Use this pressure to your advantage to remove the stuck lower ball joint. Roll the jack under the lower control arm and jack it up to 1/4″ below contact with the control arm as a safety. Use the pickle fork and hammer to separate the lower balljoint and control arm from the lower spindle. Now that the spindle is loose, use the jack to compress the lower arm until the car is almost ready to raise from the jack stands. Tighten the spring compressor as far as you can, this is a long spring you will need the help. You can now remove the spindles and upper and lower control arms. Be sure to keep your control arm shims organized as they will be a good starting point for your alignment and following test drive.
I began the install by checking over all of the components as they were listed on the instructions of the control arms, spindles and brake kit. We painted the spindles before the install, along with our calipers, brackets and anything else we wanted black. I used the Pistol Grip Grease Gun to grease up the 4 ball joints and 8 bushings. While clamping the cross shaft of the upper control arm in the vice, I worked it forward and backward allowing the grease to work it’s way around the bushing.
Installing the upper and lower control arms in reverse order of removal was a straightforward and rewarding task. The only hiccup was having to shorten the rear passenger side upper control arm stud to be able to remove and replace the upper control arm with the engine still in the car, because why remove a Chevy 307? Right, well we’ll get to that soon, too.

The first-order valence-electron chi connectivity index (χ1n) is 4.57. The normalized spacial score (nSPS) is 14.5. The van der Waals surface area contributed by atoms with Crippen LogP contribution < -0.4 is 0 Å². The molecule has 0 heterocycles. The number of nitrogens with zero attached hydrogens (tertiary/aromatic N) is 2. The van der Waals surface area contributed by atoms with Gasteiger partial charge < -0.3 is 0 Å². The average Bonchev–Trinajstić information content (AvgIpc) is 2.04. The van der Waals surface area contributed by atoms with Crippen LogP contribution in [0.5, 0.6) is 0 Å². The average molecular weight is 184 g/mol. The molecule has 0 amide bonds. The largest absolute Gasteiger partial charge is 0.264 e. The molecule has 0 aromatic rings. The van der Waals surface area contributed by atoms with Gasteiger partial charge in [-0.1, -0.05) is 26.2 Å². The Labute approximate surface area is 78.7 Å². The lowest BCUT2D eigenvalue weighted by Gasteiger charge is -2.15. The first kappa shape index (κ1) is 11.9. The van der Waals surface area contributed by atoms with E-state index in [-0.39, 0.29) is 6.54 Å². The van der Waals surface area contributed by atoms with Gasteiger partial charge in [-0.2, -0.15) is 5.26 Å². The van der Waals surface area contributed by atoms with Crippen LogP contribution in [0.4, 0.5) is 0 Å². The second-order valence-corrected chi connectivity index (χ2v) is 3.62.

Properly placing the spring back into the upper spring pocket with the pigtail seated on each side can be a difficult task. The more your spring compressor has shortened the spring, the easier the task is. We took a couple of tries to get it situated properly while the spring was out on the floor to make it easier to install.
There was a bump stop already on the frame for contact with the lower control arm, and our new lower arms had a bump stop as well. We removed two old crusty factory ones from the frame to keep them from limiting our travel. After Pat and I got the control arms, spindles and old spring back in place, we added some AFCO shocks to complete the new front suspension. Our ill handling lumber wagon was now upgraded and looked part of a well-engineered race car.
As I mentioned, the next major over haul on the front braking system was on deck, so we finished our day with the car still on jack stands. After the install I had to admit a little bit of jealousy as I had done the same work on my GTO 10 years ago. Had there been a tubular control arm set that was available in this price range I wouldn’t have gone through all the work of restoring my stock components and machining the spindles. It took a lot of time to complete and I’m still stuck with stock 1960’s geometry. I feel a dark cloud of upgraded part expenses looming on my horizon.